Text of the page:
The Federal Reserve needs to keep raising its benchmark interest rate in order to cool inflation that hit a 40-year high earlier this year and has shown little signs of cooling, Mary Daly, president of the Federal Reserve Bank of San Francisco said Wednesday.
“I do see more rate increases as necessary,” Daly said, in an interview on Bloomberg Television.
“Remember, this is all about bringing demand – which is very strong – back in line with supply and bringing inflation down,” Daly added.
She said the central bank was data dependent and she hasn’t made a decision about what she wants the central bank to do at its next meeting in early November.
The Fed has lifted its benchmark rate at an historic pace this year – raising the rate by 300 basis points from close to zero in March.
At its last meeting in September, the Fed penciled in raising its benchmark interest rates by about 125 basis points before the end of the year.
Traders who use futures contracts to bet on the pace of Fed rate hikes are wagering that the central bank will hike rates to a range of 4.5%-4.75% by next March but then cut rates by the fall.
Daly said she thought this path was wrong.
“I don’t see that happening at all. I see us raising to a level that we believe is restrictive enough to bring inflation down and then holding it there until we see inflation truly get close to 2%,” Daly said.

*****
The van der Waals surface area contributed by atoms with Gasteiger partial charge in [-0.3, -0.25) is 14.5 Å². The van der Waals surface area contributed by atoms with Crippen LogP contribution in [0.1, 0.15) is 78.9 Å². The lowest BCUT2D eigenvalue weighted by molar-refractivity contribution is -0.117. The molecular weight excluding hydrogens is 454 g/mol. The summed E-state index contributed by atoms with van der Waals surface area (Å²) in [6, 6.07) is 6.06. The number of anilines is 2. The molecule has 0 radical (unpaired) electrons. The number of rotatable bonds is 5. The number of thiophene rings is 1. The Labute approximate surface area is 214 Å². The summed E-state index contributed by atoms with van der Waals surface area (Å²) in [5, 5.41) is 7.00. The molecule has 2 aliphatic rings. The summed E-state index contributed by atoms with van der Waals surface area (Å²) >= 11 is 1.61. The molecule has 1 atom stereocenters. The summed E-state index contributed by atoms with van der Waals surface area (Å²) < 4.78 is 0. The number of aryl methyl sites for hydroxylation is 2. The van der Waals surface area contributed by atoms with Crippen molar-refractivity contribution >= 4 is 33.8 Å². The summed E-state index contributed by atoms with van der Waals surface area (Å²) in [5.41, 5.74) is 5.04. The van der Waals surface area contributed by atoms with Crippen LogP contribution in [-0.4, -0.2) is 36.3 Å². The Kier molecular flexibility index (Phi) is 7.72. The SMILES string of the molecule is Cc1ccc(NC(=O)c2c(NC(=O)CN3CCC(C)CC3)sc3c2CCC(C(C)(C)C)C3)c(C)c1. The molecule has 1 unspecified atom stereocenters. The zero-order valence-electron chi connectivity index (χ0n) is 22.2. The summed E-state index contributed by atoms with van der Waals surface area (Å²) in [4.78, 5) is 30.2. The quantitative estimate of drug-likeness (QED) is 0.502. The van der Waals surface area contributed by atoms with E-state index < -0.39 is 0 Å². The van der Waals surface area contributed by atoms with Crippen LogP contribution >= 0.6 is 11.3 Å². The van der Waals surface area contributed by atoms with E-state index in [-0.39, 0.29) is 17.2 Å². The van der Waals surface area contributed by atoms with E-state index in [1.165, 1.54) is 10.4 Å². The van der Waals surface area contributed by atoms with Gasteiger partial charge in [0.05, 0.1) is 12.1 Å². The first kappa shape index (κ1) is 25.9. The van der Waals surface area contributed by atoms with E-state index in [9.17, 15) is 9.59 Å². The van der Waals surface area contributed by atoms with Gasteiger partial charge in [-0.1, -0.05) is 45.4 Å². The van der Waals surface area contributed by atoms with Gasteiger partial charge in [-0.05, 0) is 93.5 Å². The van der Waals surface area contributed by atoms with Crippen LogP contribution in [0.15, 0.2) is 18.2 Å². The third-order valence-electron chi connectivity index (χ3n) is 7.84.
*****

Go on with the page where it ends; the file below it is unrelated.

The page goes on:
“Our path has not really changed, We haven’t pivoted on that. We’re resolute at restoring price stability,” she said.
Holding rates high for longer is key to bring inflation back to target, she added.
Daly said inflation will decelerate to close a 3% rate by the end of next year and take another year to get it down to 2%.
“If we get better numbers than that – well that’s terrific,” she added.
It is wise for Fed officials to prepare for inflation to be a little more persistent because it has been “a little more persistent that I think most people expected so far,” she added.
Daly said Americans are becoming frustrated by inflation. Workers are having trouble getting ahead no matter how hard they work.
Average wages. adjusted for inflation, have fallen 9% in the past two years, Daly said.
“To me, that’s not sustainable. People want to work and hold their value of the dollar so inflation must come down,” she added.